Decolonial justice at the border: #ShiftThePower in Bogotá

12 Feb 2024

This blog originally appeared in Alliance magazine’s special feature on the #ShiftThePower Global Summit.


Massah Esther Nyally Bockarie, Program Coordinator at We Are Purposeful

I intended to share the incredible conversations I had at the conference. On our arrival, I vividly remember being on the bus with Soheir, a Palestinian and Ruth, a Kenyan who are both human rights lawyers and activists. Our discussion revolved around Palestine and our expectations for the Summit.

The weaving conversations leading up to the #ShiftThePower Global Summit had been radical, thought-provoking, and powerful. I was eager for the next three days, anticipating they would hold the same energy.

During breakfast the next morning, I noticed that each of us was eager to drive change in power-laden and unjust systems. Our conversations touched on various topics, ranging from development work to aid, capitalism, and ableism. These urgent and informal discussions continued throughout our time together, bridging experiences and knowledge from different perspectives. Such interactions kept occurring during breakfast, tea breaks, bus rides, etc. – for me, this was the most magical part of the Summit.

Purposeful is intentionally working on decolonizing systems. In fact, the foundation of our organization was to be an anti-traditional NGO/INGO, from our globalized salary system to our four day work week. It’s easier to believe these structures are changing everywhere else. Despite my initial optimism during the Summit, returning home made me realize that while the 700 participants, their colleagues, and families might be on this transformative journey together with Purposeful, there is much more work to be done.

In the bucket discussion “Moving beyond logos, egos, siloes and halos – reimagining our own systems, organizational and governance structures” two statements stood out, both made by a young person of African descent. Their second statement, a vision for the world in 100 years, resonated with me: “In a hundred years, none of us would need a visa to come here.” This hit home. I understood the frustration felt by those unable to attend and those who struggled to get there at all as a result of visas.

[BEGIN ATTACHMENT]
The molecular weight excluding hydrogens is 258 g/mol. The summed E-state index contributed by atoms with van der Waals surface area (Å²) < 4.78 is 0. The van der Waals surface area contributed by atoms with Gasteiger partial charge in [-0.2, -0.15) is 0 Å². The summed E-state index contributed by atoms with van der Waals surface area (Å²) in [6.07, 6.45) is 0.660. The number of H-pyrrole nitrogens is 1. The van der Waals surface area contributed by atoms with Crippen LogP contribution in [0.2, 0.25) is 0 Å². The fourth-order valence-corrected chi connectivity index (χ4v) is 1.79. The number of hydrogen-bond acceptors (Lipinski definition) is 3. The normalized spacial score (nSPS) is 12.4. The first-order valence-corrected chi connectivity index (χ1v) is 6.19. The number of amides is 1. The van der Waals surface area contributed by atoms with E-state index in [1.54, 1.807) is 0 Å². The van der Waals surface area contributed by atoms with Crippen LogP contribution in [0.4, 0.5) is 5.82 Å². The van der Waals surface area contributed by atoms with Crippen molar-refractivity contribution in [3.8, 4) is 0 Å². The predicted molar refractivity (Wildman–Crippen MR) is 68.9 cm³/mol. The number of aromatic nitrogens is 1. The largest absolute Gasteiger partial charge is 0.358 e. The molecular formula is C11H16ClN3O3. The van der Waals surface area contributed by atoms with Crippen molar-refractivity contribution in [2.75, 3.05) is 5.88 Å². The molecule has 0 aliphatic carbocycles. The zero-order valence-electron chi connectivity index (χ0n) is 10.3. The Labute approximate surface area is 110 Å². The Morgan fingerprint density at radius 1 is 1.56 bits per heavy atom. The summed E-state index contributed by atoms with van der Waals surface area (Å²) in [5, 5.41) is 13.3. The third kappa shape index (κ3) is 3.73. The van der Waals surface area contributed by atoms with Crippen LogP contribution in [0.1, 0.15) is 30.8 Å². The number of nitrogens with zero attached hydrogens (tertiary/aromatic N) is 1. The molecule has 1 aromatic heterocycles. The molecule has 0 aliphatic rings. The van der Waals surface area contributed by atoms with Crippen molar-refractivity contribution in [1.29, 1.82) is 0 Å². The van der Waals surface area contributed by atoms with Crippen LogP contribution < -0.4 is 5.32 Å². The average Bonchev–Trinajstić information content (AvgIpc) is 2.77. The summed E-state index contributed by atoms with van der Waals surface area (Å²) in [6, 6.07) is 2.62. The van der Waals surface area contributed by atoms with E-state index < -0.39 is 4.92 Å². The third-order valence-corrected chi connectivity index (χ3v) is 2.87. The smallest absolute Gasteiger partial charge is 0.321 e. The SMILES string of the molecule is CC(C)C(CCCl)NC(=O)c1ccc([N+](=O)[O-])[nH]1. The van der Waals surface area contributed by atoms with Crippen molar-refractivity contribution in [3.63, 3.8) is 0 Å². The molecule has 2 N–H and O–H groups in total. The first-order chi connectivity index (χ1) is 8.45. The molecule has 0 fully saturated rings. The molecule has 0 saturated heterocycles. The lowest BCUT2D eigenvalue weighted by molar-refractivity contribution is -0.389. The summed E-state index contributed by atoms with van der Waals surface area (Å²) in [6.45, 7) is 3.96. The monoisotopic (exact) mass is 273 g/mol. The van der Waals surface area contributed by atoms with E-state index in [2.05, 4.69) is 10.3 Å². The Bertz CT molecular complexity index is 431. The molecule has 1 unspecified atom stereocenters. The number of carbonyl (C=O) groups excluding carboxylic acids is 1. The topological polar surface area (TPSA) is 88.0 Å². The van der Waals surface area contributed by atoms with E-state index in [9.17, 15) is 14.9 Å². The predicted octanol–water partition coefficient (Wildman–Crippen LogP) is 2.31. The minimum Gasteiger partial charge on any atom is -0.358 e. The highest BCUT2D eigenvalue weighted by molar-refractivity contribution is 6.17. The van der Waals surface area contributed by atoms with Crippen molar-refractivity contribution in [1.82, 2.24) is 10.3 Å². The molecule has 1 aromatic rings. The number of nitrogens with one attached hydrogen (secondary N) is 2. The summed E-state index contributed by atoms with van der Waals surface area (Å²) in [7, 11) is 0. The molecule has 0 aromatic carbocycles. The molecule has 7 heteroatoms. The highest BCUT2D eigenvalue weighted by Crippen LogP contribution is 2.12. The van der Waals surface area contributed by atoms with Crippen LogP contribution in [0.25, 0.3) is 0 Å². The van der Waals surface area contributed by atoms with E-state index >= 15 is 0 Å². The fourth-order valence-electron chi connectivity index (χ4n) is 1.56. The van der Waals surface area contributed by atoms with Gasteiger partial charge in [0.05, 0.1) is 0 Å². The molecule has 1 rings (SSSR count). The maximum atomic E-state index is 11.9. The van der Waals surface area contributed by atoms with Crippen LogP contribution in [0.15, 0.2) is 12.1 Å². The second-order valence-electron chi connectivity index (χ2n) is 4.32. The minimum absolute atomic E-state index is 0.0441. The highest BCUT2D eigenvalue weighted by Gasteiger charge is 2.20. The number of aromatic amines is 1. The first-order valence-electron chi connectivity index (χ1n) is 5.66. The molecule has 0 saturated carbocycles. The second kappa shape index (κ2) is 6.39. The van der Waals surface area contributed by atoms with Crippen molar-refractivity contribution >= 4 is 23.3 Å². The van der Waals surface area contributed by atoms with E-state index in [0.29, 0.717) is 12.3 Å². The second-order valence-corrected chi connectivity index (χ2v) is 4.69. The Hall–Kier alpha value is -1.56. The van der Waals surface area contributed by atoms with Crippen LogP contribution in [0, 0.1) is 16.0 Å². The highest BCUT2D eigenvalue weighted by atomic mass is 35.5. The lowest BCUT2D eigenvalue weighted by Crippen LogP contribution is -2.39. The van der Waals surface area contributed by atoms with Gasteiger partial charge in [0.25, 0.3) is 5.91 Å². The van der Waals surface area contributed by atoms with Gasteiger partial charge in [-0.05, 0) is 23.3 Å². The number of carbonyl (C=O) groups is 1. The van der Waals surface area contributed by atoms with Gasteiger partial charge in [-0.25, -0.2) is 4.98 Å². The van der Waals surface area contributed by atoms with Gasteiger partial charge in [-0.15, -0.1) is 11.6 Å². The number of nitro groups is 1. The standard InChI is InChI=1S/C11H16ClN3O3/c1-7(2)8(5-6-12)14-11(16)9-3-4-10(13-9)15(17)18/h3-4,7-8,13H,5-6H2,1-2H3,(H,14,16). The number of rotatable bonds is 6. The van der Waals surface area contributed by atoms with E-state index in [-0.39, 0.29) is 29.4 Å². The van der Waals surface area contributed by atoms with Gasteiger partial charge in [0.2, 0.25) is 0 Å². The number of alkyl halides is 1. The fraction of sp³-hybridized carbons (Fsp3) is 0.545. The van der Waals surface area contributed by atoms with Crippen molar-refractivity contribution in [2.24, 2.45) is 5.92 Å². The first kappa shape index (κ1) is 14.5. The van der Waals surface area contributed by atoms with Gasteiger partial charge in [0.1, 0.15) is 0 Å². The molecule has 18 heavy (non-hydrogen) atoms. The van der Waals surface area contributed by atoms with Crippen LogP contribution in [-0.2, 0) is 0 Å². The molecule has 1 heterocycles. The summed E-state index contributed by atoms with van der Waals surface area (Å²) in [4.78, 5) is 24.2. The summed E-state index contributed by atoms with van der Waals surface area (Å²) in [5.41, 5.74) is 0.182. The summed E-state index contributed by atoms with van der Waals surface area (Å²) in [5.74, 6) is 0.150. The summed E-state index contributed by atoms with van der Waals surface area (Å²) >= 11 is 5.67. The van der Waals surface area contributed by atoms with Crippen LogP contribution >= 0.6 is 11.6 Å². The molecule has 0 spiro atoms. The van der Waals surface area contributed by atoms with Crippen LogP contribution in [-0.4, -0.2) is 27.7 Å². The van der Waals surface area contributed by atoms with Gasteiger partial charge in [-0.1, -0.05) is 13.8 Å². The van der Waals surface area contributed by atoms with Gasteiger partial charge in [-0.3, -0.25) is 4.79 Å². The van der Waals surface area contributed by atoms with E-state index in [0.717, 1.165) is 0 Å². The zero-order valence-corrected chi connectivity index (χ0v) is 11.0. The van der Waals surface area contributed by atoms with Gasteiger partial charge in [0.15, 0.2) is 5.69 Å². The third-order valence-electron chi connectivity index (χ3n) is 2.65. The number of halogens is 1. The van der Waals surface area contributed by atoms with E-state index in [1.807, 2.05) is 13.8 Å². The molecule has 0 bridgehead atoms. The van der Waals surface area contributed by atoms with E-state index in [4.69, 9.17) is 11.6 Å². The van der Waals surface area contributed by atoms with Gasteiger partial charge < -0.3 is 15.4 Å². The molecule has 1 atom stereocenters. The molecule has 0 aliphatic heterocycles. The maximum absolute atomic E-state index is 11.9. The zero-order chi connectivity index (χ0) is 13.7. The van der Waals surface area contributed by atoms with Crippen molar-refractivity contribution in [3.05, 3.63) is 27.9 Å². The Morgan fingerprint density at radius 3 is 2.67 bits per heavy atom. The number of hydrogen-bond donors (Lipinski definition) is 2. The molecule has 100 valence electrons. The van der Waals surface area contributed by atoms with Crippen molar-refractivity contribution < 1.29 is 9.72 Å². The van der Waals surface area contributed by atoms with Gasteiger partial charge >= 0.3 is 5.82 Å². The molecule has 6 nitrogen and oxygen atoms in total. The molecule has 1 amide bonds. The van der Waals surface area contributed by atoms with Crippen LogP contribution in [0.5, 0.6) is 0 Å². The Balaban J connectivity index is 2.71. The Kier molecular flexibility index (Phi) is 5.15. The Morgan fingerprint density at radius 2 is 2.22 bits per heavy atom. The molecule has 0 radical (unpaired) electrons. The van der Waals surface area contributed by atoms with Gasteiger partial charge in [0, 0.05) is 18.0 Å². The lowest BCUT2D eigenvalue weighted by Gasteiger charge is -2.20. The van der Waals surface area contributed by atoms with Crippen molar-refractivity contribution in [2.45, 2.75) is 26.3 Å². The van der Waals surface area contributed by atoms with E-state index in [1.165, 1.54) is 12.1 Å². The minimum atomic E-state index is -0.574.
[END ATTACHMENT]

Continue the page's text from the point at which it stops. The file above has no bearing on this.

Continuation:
I had my visas – one for the U.K. and one for Colombia. Yet, When a Colombian border control member of staff took her phone out to photograph the front of my passport, googled and later took more photos of the inside, I was a bit worried. I was leaving her country, right? Such procedures would be only for those coming into the country, surely? Maybe she thought I was someone using Colombia to immigrate to the U.K. illegally. Whatever the case was, I made a simple request for help. She said,”No.”

It was the indignity that I had to suffer with my passport – the folding, turning, shaking of heads. What could have been the problem? No one would speak to me! When someone finally did, he was loud and obnoxious. “Why are you taking my photo?” “I’m not.” “Give me your phone.” I won’t, that’s not a part of your job. Yes, I was videoing as my passport was passed from one hand to another after my boarding pass triggered an alarm at the gate. He proceeded to throw my passport to the ground. My heart was truly broken. I exploded in fury, shouting at him while trying not to cry. After much time had passed and I showed a photo of my e-visa, they finally let me go.

Even in Morocco, in my own continent of Africa, I was not allowed to leave the airport without the “right” passport or visa. Being stuck in a lounge while others were taken to a hotel and touring the city hurt a little, while waiting for 24 hours until I could fly. I recall a woman challenging the staff, demanding for better treatment as we were shoved into that lounge. I could have cried in those moments, but I was just too tired for anything. Was this just another example of trickle-down inequality?

These experiences highlights how colonial and racist systems persist, imposing mistrust on black and brown bodies and limiting access to opportunities. These incidents reminded me of the scrutiny communities and organizations in the Global South undergo. My passport, like a small NGO in the Global South, under due diligence. Them, a microscope scrutinizing the language, budget, activities and any wrong could disqualify it for good. It was scary. The individuals in the border control office face no consequences, mirroring the lack of accountability seen in INGOs and their activities in the Global South. All of which we need to dismantle.

I found joy when an overlooked old woman beside me was cared for. Two women eventually noticed her deteriorating state, provided care and I assisted in contacting her family. This simple act contrasted with complex structures perpetuating neocolonialism and racism, leaving me inspired by the potential for genuine and dismantled philanthropy as discussed at the conference.

Care for those around us and the environment that didn’t require structures? It was powerful what philanthropy in its simplest form can be and that change is indeed possible. What we believe to be change has been happening in our communities. The conversations and hopes at the conference are already manifesting in communities and all of us are ambassadors in shaping this new system.


By: Massah Esther Nyally Bockarie, Program Coordinator at We Are Purposeful

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